Skip to content

United Kingdom Sectors

What is The United Kingdomʼs pathway to limit global warming to 1.5°C?

How to citeLast update: March 2022
1.5°C aligned targets
Current targets

Power sector in 2030

The UK has seen the share of electricity generation provided by renewable sources increase dramatically in recent years, reaching an all-time high of 43% in 2020.10 This would need to roughly double to 84% in 2030 to ensure it is aligned with the 1.5°C temperature goal of the Paris Agreement. With excellent wind resources, particularly offshore, and a recent government commitment to reach 40 GW of offshore wind capacity by 2030, the UK is set to achieve a high degree of renewable energy penetration.

A policy U-turn in early 2020 saw onshore wind and solar PV once again permitted to participate in renewable energy auctions from 2021, a welcome boost to these renewable energy sources.8 Government projections under current policies, which do not yet include the effect of the announced target of 40 GW of offshore wind by 2030, or the reversal on onshore wind and solar PV, show renewable energy generation reaching 56% in 2030.4 The 1.5°C compatible pathways analysed in this study demonstrate it is possible for the UK to reach 100% renewable energy penetration in the power sector by 2050.

Towards a fully decarbonised power sector

The UK’s strong performance to date in decarbonising its power sector, resulting in decreasing emissions intensity to roughly 180 gCO₂/kWh in 202015, compared to 691 gCO₂/kWh in 1990, will need to continue at pace if it is to achieve a 1.5°C compatible target of zero emissions by 2040.

With coal almost phased out already, efforts must be focused on rapidly reducing gas consumption to zero in the coming years. Under planned policies, the share of natural gas supply in the power sector only declines to 9% by 2040, demonstrating that this is an area that needs urgent action from the UK government.16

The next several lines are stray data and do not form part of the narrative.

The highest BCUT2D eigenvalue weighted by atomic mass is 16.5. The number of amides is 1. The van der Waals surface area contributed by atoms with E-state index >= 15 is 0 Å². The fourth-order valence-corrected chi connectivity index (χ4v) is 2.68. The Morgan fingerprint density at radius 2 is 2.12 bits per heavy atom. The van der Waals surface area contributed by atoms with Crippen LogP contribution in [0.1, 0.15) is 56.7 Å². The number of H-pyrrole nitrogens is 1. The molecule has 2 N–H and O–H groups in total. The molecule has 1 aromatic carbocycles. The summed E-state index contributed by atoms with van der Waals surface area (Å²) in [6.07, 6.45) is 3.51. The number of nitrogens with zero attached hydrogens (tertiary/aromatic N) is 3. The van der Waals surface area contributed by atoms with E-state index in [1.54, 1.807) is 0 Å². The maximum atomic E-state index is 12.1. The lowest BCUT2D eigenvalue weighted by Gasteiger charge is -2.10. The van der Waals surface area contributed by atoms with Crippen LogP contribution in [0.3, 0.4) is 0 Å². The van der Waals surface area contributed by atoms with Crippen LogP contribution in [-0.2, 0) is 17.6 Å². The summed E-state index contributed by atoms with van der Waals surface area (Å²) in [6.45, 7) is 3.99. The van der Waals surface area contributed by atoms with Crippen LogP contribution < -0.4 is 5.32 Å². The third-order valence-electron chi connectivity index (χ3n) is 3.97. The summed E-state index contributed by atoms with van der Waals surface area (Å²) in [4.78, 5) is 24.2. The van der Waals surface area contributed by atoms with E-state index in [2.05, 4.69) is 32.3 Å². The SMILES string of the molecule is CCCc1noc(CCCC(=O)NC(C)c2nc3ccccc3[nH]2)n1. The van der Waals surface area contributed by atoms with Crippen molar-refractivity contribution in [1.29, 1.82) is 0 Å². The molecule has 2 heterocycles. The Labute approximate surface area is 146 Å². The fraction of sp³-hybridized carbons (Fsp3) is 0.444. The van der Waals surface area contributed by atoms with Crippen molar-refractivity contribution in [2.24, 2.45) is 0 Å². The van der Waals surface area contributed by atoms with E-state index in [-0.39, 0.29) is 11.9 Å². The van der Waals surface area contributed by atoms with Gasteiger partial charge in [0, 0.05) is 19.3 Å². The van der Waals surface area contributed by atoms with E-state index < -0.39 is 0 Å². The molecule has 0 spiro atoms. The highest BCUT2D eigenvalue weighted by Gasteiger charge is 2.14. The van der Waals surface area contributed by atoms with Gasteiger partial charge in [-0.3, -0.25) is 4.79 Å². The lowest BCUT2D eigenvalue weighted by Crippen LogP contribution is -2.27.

Pathways with faster reductions of unabated fossil fuel use and faster uptake of renewables with shares within the ranges above 80% by 2030 are able to achieve 1.5°C compatibility without the use of negative emissions technologies, such as BECCS.

Pathways with a slower transition from fossils to renewables typically see carbon removal technologies deployed at scale between 2040 and 2050. Given the uncertainty around the eventual commercial viability of these technologies, the safest option is to achieve zero emissions in the power sector within the next decade by rapidly scaling up generation from renewable energy technologies.

1 UK Government. UK becomes first major economy to pass net zero emissions law. (2019).

2 UK Government. 2018 UK greenhouse gas emissions: final figures – data tables. (2020).

3 UK Government. Digest of UK Energy Statistics 2020: Electricity. (2020).

4 UK Government. 2018 UK greenhouse gas emissions: final figures – data tables. (2020).

5 UK Government. Updated Energy and Emissions Projections 2019: Annex J Total Electricity Generation by Source. (2020).

6 UK Government. Digest of UK Energy Statistics 2020: Main Chapters and Annexes A to D dataset. (2020).

7 UK Government. Digest of UK Energy Statistics 2013: Annex I (Energy Balance: Net Calorific Values). (2020).

8 UK Government. Updated Energy and Emissions Projections 2019: Annex A Greenhouse gas emissions by source. (2020).

9 UK Government. Digest of UK Energy Statistics 2020: Main Chapters and Annexes A to D dataset. (2020).

10 UK Government. Digest of UK Energy Statistics 2013: Annex I (Energy Balance: Net Calorific Values). (2020).

11 UK Government. UK becomes first major economy to pass net zero emissions law. (2019).

12 UK Committee on Climate Change. Letter: International aviation and shipping and net zero. (2019).

13 Department for Business Energy & Industrial Strategy. Energy Trends March 2021. (2021).

14 Edwardes-Evans, H. UK to open new CFD auction for onshore wind, solar projects. S&P Global Platts (2020).

15 National Grid ESO. Record-breaking 2020 becomes greenest year for Britain’s electricity. (2021).